Oxazoles and imidazoles described in German patent application K 35,586 IVa/57b, filed Aug. 22, '1958. Acylhydrazones described in German patent application .K'36,517 Iva/57b, filed Dec. 19, 1958.

2,2,4-triazines described in German patent application K 36,651 Iva/57b, filed Jan. 7, 1959.

Metal compounds of mercapto-benzthiazole, mercaptobenzoxazole and mercapto-benzimidazoledescribed in German pateut application K 37,508 IVa/57b, filed Apr. 18, 1959.

Imidazoles described in German patent application K 37,435 Iva/57b, filed Apr. 9, 1959.

Triphenylamines described in German patent application K 37,436 Iva/57b, filed Apr. 9, 1959.

Furans, thiophenes and pyrroles described in German patent application K 37,423 IVa/ 5 7b, filed Apr. 8, 1959.

Amino compounds with multinuclear heterocy'clic and multinuclear aromatic ring system described in- Gerrlrgasrgpatent'application K 37,437 IVa/ 57b, filed 'Apr.-9,

Azomethines described in German patent application .K 29,270 IVa/57b, filed July 4, 1956. 1

Molecule complexes are defined in H. A. 'Staabs' Einfuhrung in die theoretische organische Chemie (Introduction to Theoretical Organic Chemistry), Verlag Chernie, 1959, pp. 694-707, and by L. I. Andrews, Chemical Review, vol. 54, 1954, pp. 713-777. In particular, the donor/ acceptor complex (qr-complexes) and charge-transfer complexes which are formed from an electron-acceptor and an electron-donor are included. In the present case, the photoconductors are the. electron donors and the substances here called activators-to distinguish them from the dyestutf sensitizersare the electron-acceptors. The electron-donors have a low ionization energy and have a tendency to give up electrons.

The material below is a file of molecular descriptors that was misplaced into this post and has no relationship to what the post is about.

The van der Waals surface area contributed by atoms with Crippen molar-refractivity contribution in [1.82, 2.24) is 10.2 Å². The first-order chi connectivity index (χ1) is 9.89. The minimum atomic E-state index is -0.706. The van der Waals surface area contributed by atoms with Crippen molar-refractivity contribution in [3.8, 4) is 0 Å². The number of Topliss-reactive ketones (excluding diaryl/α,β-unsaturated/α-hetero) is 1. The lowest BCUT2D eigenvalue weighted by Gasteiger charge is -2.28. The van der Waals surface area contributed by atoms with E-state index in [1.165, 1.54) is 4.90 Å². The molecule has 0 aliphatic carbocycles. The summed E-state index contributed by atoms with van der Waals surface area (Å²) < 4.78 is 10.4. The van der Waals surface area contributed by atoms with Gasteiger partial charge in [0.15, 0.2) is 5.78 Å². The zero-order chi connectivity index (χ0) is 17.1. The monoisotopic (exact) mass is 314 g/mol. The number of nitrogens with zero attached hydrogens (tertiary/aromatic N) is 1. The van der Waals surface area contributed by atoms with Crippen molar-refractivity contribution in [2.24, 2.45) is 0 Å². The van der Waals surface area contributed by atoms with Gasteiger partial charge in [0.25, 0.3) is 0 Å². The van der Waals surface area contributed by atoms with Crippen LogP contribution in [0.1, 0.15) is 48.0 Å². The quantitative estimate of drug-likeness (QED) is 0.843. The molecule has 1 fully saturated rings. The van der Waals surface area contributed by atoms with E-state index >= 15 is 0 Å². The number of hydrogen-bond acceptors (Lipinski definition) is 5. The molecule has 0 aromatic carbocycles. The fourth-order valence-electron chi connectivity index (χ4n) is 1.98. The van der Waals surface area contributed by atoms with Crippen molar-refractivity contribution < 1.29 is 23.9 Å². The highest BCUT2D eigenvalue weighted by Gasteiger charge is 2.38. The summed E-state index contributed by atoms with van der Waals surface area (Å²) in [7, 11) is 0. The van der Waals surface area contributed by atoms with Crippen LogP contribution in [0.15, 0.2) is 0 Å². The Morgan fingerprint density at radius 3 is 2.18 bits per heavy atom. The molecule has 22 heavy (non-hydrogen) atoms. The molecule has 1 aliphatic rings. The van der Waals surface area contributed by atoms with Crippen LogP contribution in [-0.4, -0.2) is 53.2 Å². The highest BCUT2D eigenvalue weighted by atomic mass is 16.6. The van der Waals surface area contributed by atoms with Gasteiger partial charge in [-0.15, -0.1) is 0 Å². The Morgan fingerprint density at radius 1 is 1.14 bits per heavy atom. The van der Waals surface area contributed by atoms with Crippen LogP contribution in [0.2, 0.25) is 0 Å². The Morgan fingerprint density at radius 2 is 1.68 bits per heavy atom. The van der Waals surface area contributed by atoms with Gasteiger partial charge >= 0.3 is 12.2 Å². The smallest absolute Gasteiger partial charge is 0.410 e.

' They are bases inthe sense of the definition of acids and bases given by G. N. Lewis (H. A. Staab, as above, p. 600). The electron-donors primarily concerned in the present case are the photoconductors described above. These photoconductors consist of aromatic or heterocyclic systems containing a plurality of fused rings, or, alternatively, single rings having substitllents which facilitate further electrophilic substitution of the'aromatic ring, socalled electron-repellent substituents, as described by L. F. and M. Fieser, Lehrbuch der organischen Chemie (Textbook of Organic Chemistry), Verlag Chemie, 1954, p. 651, Table I. These are, in particular, saturated groups, e.g., alkyl groups such as methyl, ethyl, and propyl; alkoxy groups such as methoxy, ethoxy and propoxy; carbalkoxy groups such as carbmethoxy, carbethoxy and carbpropoxy; hydroxyl groups, amino groups Patented N ov. 22, 1966 and dialkylamino groups such as dimethylamino, diethylamino and dipropylamino.

The activators in accordance with the invention, which are electron-acceptors, are compounds with a high electronaflinity and have a tendency to take up electrons. They are acids in the sense of Lewis definition. Such properties are possessed by substances having strongly polarizing residues or groupings such as cyano and nitro groups, halogens such as fluorine, chlorine, bromine and iodine; ketone groups, ester groups, acid anhydride groups, acid groups such as carboxyl groups or the quinone grouping. Strongly polarizing electron-attracting groups of this type are described by L. F. and M. Fieser in the Lehrbuch der organischen Chemie, Verlag Chemie, 1954, p. 651, Table I. Of these substances with a melting point above room temperature (25 C.). are preferable, i.e. solid substances, because these impart a particularly long shelf life to the photoconductive coatings as a result of their low vapor pressure. Substances which are rather deeply colored such as quinones can be used, but those that are colorless or only weak in color are preferable. Their absorption maximum should preferably be in the ultra-violet region of the spectrum, i.e. below 4,500 A. Further, the activator substances in accordance with the present process should be of lower molecular weight, i.e. between about 50 and 5000, preferably between about 100 and 1000,

because with activators of lower molecular weight it is possible for reproducible results to be obtained insofar. as sensitivity is concerned. Also, the sensitivity remains constant over rather long periods, since substances of lower molecular weight, unlike those of high molecular weight, undergo hardly any change during storage. The following are examples of such substances: